For example, an art gallery may hire people with expertise and experience evaluating the authenticity and value of art before buying them. The job duties associated with appraising art will be essential job duties.  A retail store employer’s job description may require a sales clerk to lift up to 40 lbs.  However, the retail store sells cards, gifts, souvenirs and food items, none of which weigh more than 20 lbs.  There are dollies and hand trucks to move stock to the front of the store to unpack.  The sales clerks who have worked in this position and become managers and the sales clerks on other shifts have not been required to lift more than 20-30 lbs. Lifting 40 lbs. is not an essential job function in this situation.

If you can’t perform an essential function because of your disability, you need to consider whether you can perform the job function with a reasonable accommodation.  If so, you need to ask your employer for a reasonable accommodation and share ideas of possible accommodations. You are qualified if you can perform the essential functions whether or not you need a reasonable accommodation.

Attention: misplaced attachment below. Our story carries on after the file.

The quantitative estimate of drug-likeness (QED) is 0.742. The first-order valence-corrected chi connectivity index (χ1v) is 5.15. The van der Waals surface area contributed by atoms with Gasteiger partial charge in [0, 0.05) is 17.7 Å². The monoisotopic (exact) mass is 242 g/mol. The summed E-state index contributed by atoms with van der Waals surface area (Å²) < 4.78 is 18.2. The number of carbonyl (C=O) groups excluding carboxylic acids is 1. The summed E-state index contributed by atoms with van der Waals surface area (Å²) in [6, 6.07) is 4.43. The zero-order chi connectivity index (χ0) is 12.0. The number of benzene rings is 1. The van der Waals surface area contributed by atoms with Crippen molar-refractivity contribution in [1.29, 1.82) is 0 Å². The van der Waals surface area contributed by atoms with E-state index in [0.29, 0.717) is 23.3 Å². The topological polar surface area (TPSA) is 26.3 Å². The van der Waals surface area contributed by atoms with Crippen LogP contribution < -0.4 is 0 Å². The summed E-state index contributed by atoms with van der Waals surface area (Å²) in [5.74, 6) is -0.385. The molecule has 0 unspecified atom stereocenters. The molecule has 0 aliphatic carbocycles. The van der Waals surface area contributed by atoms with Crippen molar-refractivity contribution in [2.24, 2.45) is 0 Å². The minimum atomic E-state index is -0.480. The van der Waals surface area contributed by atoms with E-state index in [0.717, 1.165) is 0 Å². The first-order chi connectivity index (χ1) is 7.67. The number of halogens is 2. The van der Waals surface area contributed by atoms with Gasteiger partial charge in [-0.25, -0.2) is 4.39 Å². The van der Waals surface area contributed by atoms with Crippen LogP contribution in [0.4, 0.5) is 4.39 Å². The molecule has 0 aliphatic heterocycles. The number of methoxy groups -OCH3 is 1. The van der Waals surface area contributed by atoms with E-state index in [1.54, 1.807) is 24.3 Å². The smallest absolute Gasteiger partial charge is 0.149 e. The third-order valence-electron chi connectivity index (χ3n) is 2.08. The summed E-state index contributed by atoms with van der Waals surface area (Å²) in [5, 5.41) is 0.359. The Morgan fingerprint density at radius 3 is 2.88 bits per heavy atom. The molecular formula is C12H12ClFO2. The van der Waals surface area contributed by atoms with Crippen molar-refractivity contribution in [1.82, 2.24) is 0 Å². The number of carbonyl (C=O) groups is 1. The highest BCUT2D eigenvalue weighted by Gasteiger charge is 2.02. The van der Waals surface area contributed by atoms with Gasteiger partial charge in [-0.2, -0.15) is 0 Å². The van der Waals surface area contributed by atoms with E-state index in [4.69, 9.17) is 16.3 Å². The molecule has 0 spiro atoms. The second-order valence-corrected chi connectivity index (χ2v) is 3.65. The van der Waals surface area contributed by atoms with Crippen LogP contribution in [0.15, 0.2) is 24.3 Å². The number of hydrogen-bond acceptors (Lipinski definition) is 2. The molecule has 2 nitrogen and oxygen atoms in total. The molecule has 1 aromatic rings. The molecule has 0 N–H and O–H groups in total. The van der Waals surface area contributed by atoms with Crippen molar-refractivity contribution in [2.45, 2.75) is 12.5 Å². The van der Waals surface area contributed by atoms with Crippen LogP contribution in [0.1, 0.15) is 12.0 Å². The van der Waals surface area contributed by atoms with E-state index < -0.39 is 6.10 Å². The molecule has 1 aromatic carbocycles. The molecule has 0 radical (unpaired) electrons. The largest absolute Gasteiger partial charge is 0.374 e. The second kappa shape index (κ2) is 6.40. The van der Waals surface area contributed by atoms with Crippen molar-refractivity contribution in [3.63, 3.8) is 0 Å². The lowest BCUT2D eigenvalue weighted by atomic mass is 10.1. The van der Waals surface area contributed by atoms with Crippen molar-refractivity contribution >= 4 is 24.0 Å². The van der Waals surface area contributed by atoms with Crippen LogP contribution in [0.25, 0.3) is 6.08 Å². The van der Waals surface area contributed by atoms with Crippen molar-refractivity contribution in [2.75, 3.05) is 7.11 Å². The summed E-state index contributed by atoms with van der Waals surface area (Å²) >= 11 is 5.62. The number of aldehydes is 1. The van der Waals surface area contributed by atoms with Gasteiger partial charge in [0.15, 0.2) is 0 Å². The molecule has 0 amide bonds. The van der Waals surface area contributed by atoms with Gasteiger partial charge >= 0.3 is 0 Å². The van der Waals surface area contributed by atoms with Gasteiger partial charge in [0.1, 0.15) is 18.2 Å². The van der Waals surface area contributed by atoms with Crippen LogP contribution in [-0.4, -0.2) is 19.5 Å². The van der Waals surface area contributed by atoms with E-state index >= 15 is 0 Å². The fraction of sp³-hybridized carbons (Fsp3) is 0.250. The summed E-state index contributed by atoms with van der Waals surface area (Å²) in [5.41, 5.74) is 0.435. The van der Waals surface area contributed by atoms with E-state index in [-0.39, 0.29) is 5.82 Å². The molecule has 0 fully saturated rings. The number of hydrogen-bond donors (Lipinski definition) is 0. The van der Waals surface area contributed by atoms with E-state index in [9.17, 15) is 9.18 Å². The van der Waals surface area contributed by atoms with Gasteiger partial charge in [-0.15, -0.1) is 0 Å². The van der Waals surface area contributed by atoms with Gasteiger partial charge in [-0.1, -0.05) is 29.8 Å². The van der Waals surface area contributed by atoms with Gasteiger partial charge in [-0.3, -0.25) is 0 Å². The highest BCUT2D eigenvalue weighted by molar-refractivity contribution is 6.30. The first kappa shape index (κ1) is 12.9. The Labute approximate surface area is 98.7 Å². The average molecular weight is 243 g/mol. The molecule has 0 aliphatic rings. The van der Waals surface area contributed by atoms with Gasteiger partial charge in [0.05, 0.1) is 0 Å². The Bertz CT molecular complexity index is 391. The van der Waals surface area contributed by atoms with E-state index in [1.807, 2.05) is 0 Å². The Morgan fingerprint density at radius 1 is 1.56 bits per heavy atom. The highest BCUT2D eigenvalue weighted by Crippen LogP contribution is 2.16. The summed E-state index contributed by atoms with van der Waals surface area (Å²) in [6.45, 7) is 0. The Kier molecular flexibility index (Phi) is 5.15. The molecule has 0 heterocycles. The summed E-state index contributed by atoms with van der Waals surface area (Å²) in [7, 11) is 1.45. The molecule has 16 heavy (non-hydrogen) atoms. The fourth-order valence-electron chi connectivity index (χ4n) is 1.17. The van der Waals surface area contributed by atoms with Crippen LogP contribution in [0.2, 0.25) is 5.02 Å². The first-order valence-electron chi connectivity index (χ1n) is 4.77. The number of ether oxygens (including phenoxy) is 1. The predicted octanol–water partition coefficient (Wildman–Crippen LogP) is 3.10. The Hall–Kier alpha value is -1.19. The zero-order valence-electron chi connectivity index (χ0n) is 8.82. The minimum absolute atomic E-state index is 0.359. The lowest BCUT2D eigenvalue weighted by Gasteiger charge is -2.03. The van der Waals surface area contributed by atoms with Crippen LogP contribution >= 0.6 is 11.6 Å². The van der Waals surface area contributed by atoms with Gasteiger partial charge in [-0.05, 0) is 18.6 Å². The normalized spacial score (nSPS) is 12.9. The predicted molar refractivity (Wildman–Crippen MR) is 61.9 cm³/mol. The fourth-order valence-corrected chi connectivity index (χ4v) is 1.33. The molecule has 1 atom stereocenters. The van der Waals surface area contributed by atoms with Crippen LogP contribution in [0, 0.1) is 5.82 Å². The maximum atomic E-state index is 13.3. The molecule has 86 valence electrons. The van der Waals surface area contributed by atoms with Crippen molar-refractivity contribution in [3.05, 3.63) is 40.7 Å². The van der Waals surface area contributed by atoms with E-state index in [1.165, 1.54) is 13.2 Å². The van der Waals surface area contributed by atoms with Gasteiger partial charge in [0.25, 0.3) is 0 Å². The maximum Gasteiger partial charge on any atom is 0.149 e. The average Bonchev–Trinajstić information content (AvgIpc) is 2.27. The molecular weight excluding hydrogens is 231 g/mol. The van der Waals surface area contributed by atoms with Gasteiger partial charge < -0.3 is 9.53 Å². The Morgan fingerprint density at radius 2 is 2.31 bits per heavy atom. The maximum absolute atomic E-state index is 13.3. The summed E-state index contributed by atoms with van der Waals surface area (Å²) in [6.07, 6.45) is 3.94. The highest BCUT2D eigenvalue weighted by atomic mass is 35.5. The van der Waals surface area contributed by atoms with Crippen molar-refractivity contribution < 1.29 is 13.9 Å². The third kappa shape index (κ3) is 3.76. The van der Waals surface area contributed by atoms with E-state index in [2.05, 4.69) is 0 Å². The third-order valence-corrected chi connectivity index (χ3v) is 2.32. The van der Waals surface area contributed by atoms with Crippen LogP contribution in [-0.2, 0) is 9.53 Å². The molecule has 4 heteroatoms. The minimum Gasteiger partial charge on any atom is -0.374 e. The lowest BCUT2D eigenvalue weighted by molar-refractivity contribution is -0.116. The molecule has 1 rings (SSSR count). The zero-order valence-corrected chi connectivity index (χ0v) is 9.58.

A Note on Reasonable Accommodations

According to an EEOC guide, generally “an accommodation is any change in the work environment or in the way things are customarily done that enables an individual with a disability to enjoy equal employment opportunities.”  There are three types of reasonable accommodations:

  • Modifications or adjustments that enable a qualified individual with a disability to perform the essential job functions;
  • Modifications or adjustments that allow an applicant to have an equal employment opportunity in the selection process; or
  • Modifications or adjustments that enable an employee with a disability to enjoy equal benefits and privileges of employment as enjoyed by non-disabled employees.

Watch for future blog posts in this series that will provide you with more information, resources, and strategies about workplace reasonable accommodations.  In the meantime, you can get a head start on learning all about reasonable accommodations by checking out the Job Accommodation Network (JAN).